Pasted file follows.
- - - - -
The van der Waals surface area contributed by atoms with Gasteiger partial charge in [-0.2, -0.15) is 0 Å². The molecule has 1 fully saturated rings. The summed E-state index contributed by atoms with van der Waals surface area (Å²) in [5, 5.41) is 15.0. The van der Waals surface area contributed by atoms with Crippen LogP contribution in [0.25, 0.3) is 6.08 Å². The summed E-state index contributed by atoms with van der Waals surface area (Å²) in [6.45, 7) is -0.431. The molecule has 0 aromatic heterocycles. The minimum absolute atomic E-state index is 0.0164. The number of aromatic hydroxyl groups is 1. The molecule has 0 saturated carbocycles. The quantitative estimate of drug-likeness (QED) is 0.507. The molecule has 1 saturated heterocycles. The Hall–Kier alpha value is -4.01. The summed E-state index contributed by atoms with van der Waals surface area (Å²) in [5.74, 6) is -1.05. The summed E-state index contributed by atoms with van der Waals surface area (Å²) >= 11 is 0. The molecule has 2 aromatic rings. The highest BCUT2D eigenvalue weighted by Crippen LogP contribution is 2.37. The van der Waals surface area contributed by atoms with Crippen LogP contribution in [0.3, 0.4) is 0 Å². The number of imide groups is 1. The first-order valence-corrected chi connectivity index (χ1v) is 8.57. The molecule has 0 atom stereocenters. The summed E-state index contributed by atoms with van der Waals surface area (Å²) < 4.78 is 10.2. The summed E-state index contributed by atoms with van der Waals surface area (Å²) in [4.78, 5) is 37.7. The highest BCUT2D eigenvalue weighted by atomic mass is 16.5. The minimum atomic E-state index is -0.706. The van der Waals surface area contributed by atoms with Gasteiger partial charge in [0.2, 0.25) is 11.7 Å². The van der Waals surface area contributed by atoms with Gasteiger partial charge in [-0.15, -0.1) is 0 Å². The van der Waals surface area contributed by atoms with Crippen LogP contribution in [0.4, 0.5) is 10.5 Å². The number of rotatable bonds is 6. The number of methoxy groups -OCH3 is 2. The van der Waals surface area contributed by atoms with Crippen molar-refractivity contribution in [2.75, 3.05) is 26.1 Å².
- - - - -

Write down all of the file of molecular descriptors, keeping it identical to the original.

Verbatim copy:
The van der Waals surface area contributed by atoms with Gasteiger partial charge in [-0.2, -0.15) is 0 Å². The molecule has 1 fully saturated rings. The summed E-state index contributed by atoms with van der Waals surface area (Å²) in [5, 5.41) is 15.0. The van der Waals surface area contributed by atoms with Crippen LogP contribution in [0.25, 0.3) is 6.08 Å². The summed E-state index contributed by atoms with van der Waals surface area (Å²) in [6.45, 7) is -0.431. The molecule has 0 aromatic heterocycles. The minimum absolute atomic E-state index is 0.0164. The number of aromatic hydroxyl groups is 1. The molecule has 0 saturated carbocycles. The quantitative estimate of drug-likeness (QED) is 0.507. The molecule has 1 saturated heterocycles. The Hall–Kier alpha value is -4.01. The summed E-state index contributed by atoms with van der Waals surface area (Å²) in [5.74, 6) is -1.05. The summed E-state index contributed by atoms with van der Waals surface area (Å²) >= 11 is 0. The molecule has 2 aromatic rings. The highest BCUT2D eigenvalue weighted by Crippen LogP contribution is 2.37. The van der Waals surface area contributed by atoms with Crippen LogP contribution in [0.3, 0.4) is 0 Å². The number of imide groups is 1. The first-order valence-corrected chi connectivity index (χ1v) is 8.57. The molecule has 0 atom stereocenters. The summed E-state index contributed by atoms with van der Waals surface area (Å²) < 4.78 is 10.2. The summed E-state index contributed by atoms with van der Waals surface area (Å²) in [4.78, 5) is 37.7. The highest BCUT2D eigenvalue weighted by atomic mass is 16.5. The minimum atomic E-state index is -0.706. The van der Waals surface area contributed by atoms with Gasteiger partial charge in [0.2, 0.25) is 11.7 Å². The van der Waals surface area contributed by atoms with Gasteiger partial charge in [-0.15, -0.1) is 0 Å². The van der Waals surface area contributed by atoms with Crippen LogP contribution in [0.4, 0.5) is 10.5 Å². The number of rotatable bonds is 6. The number of methoxy groups -OCH3 is 2. The van der Waals surface area contributed by atoms with Crippen molar-refractivity contribution in [2.75, 3.05) is 26.1 Å².